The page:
Financial Deregulation and Capital Control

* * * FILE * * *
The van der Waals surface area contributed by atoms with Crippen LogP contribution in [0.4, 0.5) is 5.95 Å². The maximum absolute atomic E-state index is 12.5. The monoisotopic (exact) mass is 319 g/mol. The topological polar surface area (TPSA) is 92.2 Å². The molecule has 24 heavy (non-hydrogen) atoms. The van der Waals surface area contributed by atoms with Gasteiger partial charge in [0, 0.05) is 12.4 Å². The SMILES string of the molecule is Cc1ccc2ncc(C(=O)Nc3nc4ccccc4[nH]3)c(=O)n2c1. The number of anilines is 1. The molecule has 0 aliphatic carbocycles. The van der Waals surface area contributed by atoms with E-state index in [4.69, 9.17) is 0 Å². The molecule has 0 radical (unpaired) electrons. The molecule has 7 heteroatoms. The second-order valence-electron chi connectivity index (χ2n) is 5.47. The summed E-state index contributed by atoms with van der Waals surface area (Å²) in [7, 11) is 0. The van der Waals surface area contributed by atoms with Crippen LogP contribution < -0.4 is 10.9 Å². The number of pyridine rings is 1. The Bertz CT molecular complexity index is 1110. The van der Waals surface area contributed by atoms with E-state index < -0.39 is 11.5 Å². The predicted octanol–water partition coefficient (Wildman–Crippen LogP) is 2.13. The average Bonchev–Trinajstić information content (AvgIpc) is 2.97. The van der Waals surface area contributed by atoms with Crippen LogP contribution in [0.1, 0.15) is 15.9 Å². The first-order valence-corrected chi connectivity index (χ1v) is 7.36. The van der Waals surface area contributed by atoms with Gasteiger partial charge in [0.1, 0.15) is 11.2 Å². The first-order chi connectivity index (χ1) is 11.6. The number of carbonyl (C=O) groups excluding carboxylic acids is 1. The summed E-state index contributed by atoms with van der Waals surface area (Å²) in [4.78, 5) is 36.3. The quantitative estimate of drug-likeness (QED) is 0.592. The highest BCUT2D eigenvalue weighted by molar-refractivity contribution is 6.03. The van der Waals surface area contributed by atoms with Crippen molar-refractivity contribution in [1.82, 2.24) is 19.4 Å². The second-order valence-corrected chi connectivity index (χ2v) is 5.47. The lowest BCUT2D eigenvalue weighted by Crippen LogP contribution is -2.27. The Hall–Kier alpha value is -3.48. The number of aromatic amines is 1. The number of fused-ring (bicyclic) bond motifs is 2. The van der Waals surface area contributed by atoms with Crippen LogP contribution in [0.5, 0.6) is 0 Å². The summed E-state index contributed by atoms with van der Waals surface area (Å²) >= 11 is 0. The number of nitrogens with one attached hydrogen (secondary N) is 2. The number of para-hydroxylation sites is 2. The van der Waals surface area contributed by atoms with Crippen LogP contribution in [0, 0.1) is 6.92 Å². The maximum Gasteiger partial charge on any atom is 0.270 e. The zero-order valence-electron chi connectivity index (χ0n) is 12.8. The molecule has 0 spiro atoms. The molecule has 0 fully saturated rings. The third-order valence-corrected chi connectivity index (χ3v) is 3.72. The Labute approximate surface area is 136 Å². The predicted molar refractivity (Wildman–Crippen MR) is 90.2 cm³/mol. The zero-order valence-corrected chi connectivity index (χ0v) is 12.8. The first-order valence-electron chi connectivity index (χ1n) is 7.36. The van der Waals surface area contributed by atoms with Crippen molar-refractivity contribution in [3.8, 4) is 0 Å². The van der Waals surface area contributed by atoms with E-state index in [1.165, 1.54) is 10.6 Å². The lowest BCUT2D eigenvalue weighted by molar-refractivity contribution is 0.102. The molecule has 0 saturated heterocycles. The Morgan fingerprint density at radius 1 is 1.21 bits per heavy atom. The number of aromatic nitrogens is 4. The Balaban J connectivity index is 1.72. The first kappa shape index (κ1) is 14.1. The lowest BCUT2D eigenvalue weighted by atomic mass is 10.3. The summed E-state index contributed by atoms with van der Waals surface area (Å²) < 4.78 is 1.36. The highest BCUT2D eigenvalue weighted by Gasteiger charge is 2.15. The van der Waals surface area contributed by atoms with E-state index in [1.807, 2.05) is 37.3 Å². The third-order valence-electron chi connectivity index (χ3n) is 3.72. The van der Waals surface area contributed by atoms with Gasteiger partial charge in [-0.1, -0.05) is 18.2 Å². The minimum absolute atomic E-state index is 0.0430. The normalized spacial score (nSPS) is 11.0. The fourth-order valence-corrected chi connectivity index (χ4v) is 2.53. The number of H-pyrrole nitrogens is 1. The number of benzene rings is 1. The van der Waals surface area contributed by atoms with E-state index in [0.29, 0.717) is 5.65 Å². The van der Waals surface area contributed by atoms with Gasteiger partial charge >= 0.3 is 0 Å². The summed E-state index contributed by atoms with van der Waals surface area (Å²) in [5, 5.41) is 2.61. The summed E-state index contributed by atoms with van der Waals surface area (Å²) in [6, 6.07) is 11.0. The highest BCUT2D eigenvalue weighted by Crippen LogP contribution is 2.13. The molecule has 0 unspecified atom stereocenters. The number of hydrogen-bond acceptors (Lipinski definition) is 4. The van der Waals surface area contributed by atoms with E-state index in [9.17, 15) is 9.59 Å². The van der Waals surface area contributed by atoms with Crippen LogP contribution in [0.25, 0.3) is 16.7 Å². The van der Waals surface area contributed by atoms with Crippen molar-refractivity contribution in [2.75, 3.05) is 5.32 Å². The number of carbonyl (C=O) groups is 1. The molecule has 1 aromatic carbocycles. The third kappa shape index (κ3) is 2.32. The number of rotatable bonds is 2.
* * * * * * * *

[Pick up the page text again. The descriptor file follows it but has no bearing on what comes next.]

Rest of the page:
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Financial deregulation and capital control The financial markets for a long time were regulated following the aftershocks of the global recession which affected several economies across the globe. It was until the 1980's that the federal government passed the Deregulation and Monetary Act which was aimed at providing deregulation for the financial institutions. This gave the banks the flexibility to compete and extend their services at a much easier and faster way in a very competitive market and a less regulated environment. The aim was to provide better and affordable financial services to the consumers. The move also provided a stiff competition between the Non-banking financial Institutions and the traditional banks where they were offering services which were traditionally limited to the traditional banks only. The rules that governed the banks were lifted and banks had the freedom to venture into other financial services which were not their core business. The rapid transformation of the global financial system resulted into a hive of financial investments due to the belief that the financial system was capable of controlling itself without being closely monitored. The opening up of the financial markets attracted more investors from different economies and with the interconnection of the global economy more financial systems were integrated for ease of transactions whereby trading blocks were formed and a common currency in certain regions emerged as some of the
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